Narcissists are fundamentally addicted to the attention of others. Without attention and control, they starve. When their reservoirs of narcissistic supply run out, they seek to prey off the old “meat” they managed to catch in the past – and that means you. This also means that they usually have many “backups” (e.g. other exes) to feed off when they begin to feel hungry again.
Like predators, a narcissist knows how to manipulate the weaknesses of those they have preyed on before. They will try to entice you through random texts, apologies, declarations of undying love, and “repentant” gestures which try to convince you how much they have “changed” and “care” for you.
The truth is that narcissists couldn’t care less about you, and their attempts to win your trust are all fabrications that are part of their sick game. Because of their severe soul loss and inability to show any form of empathy, a narcissist will say any lie and go to any extent to get you back under their control.
8 Creepy Forms of Hoovering
Let’s take a look at some of the creepiest and most common forms of hoovering below. Please note that many of these signs are common among relationships that have just ended. So if you’re still being pursued by your ex, this might not necessarily mean that you’re being hoovered or that they have dark intentions. Hoovering is a pathological and manipulative form of behavior that is intended to suck you back into another cycle of abuse. When reading these signs, please be honest about your relationship and ex-partner.
1. Pretending that your relationship isn’t over
They will ignore your requests to cut off contact, continue sending you the same messages, will show up at your house, job, etc. They’ll continue harassing you as if nothing has changed at all.
2. Sending unsolicited gifts
In an attempt to get you back, they will send you lavish and unexpected gifts such as flowers, cards, tickets to movies and concerts, cakes, you name it.
3. “Apologizing” for their behavior
To try and engage you, the narcissist will appear to “own up” to their mistakes and will feign humility and remorse in an attempt to pull at your heartstrings. Their messages or words will sound very convincing, so be careful.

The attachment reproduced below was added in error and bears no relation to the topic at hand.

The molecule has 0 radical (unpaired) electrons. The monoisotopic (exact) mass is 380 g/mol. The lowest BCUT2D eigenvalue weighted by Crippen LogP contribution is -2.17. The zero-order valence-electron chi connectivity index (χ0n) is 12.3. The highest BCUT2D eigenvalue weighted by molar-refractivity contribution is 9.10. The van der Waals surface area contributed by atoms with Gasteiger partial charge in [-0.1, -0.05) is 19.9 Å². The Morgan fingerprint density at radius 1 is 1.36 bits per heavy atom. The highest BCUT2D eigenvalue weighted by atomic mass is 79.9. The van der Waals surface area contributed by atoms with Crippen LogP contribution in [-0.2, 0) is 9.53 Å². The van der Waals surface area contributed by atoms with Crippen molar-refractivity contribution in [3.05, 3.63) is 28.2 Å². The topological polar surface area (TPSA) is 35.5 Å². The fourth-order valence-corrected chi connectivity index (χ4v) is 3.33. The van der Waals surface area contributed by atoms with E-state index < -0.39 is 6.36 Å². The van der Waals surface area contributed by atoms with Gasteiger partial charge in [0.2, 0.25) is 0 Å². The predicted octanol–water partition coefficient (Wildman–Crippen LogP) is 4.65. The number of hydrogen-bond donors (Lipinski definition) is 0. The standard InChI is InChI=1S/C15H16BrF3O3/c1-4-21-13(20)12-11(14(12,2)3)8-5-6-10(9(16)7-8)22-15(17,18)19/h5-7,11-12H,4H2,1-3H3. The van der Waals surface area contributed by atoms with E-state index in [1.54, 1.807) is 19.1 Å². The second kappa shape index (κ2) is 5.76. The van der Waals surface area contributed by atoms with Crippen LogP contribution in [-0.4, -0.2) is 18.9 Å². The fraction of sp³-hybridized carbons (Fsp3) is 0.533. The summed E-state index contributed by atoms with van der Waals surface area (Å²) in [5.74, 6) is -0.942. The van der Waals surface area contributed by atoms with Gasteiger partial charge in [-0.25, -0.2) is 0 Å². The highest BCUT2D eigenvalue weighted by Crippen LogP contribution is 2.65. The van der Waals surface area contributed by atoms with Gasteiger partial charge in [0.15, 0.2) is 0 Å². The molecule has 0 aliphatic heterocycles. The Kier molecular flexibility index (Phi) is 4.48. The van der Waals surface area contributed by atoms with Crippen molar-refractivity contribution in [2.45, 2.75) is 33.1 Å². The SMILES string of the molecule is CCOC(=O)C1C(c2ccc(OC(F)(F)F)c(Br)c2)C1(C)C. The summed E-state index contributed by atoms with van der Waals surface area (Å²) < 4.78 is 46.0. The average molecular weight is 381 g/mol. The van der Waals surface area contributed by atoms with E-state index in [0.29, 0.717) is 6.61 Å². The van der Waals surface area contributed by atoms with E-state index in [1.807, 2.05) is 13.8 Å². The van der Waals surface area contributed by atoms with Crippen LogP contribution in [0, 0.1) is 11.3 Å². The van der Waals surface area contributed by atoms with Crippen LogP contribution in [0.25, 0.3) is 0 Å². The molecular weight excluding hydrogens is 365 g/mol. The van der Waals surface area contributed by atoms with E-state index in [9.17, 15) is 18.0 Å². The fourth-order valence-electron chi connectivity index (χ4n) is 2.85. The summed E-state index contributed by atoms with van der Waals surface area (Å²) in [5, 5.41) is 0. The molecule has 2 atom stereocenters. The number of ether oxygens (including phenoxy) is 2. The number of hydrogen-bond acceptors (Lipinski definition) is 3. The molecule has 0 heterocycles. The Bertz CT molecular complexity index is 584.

4. Indirect manipulation
If they can’t get through to you directly, they will go a different route: your friends, children or other family members. For example, they might try to send you messages through your friends or say something slanderous about you to your family which you’ll then feel the need to correct. When you’ve been hooked, you’ll be lured into confronting them about their lies.
The narcissist may even try to use your children against you. For instance, if your ex has custody of your children, he/she might put the child on the phone asking you to come back home or get them to write letters to you. This is a powerful and highly manipulative hoovering technique.
5. Declaring love
Declaring undying love is perhaps the most common hoovering technique out there. Because love is such a powerful emotion, narcissists will not hesitate to use it to lure you back into their clutches. They will say things such as, “You’re my soulmate,” “We were made for each other,” “You’re the only person I’ve ever loved,” to tempt you into contact again. Do NOT fall for these tricks.
6. Sending random messages to you and “ghost” phone calls
If you’re being hoovered, you’ll likely receive random messages from the narcissist asking for and commenting on different things. Expect text messages such as “Please wish (so-and-so) a happy anniversary from me,” “Did you take my (personal item)?” “Are you going to (so-and-so’s) dinner tonight?” “I’m standing in the place we first met. Thinking of you,” and so forth.
The narcissist may even send you “accidental” messages with the intention of putting a knife in your heart such as, “I love you honey, I’ll be home at 6” to their new partner with the intention of inciting a response from you.